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Int J Obes (Lond). 2009 Jan;33(1):14-20. doi: 10.1038/ijo.2008.220. Epub 2008 Nov 4.

Early overweight and pubertal maturation--pathways of association with young adults' overweight: a longitudinal study.

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  • 1School of Population Health, University of Queensland, Herston Road, Herston, Brisbane, Queensland 4006, Australia. mamun@sph.uq.edu.au

Abstract

OBJECTIVE:

Objectives of this study were to examine the prospective association of childhood body mass index (BMI) and overweight and pubertal stages with BMI and overweight in early adulthood independent of each other.

DESIGN:

A population-based prospective birth cohort.

SUBJECTS:

We used a population-based prospective birth cohort of 2897 (52% men) young adults who were born during 1981-1983 in Brisbane, Australia, and for whom we had puberty stages using Tanner scale at 14 years and measured BMI at 5 years of age.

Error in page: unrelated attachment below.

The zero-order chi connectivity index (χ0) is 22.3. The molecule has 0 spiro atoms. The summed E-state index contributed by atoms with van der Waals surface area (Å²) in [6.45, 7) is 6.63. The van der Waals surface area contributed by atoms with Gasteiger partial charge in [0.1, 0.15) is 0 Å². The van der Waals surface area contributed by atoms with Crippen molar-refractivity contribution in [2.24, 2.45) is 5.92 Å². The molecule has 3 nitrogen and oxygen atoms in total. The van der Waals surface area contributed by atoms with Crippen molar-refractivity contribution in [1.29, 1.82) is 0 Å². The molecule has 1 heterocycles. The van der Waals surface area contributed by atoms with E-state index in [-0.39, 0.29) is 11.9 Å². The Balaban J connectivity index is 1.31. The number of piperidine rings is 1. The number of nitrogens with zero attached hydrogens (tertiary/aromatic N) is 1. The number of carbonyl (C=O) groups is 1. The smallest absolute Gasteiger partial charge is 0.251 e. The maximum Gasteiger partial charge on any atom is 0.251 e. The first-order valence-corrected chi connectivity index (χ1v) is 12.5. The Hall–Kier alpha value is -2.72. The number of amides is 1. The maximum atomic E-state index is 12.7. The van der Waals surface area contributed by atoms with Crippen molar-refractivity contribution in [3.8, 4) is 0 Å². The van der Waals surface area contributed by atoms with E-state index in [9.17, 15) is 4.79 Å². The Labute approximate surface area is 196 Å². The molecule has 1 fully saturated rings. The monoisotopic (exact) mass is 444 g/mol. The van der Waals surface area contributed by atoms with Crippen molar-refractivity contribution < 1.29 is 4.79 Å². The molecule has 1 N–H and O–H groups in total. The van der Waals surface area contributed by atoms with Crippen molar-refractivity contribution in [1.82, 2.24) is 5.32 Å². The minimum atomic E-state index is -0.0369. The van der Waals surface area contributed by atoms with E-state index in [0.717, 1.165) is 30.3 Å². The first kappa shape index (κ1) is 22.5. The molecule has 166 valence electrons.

MAIN OUTCOME MEASURES:

Pubertal stages at adolescent and BMI and its categories at 21 years.

RESULTS:

We found that increasing BMI and overweight at 5 years of age predict the advanced stages of puberty. An advanced stage of puberty predicts young adults' BMI and overweight status at 21 years. When taking both childhood BMI and pubertal status into consideration, we found that being overweight at 5 years substantively increases BMI at 21 years, regardless of the stage of puberty reported at 14 years. We also found that subjects with normal BMI at 5 years but with higher stages of puberty at 14 years had threefold greater risk to be overweight at 21 years compared with their counterparts. All associations remained consistent after controlling for potential confounders.

CONCLUSIONS:

Although this study underscores the impact of both child overweight and pubertal development on young adults' obesity, the mechanism that further explains the impact of puberty needs to be identified.

PMID:
18982007
[PubMed - indexed for MEDLINE]
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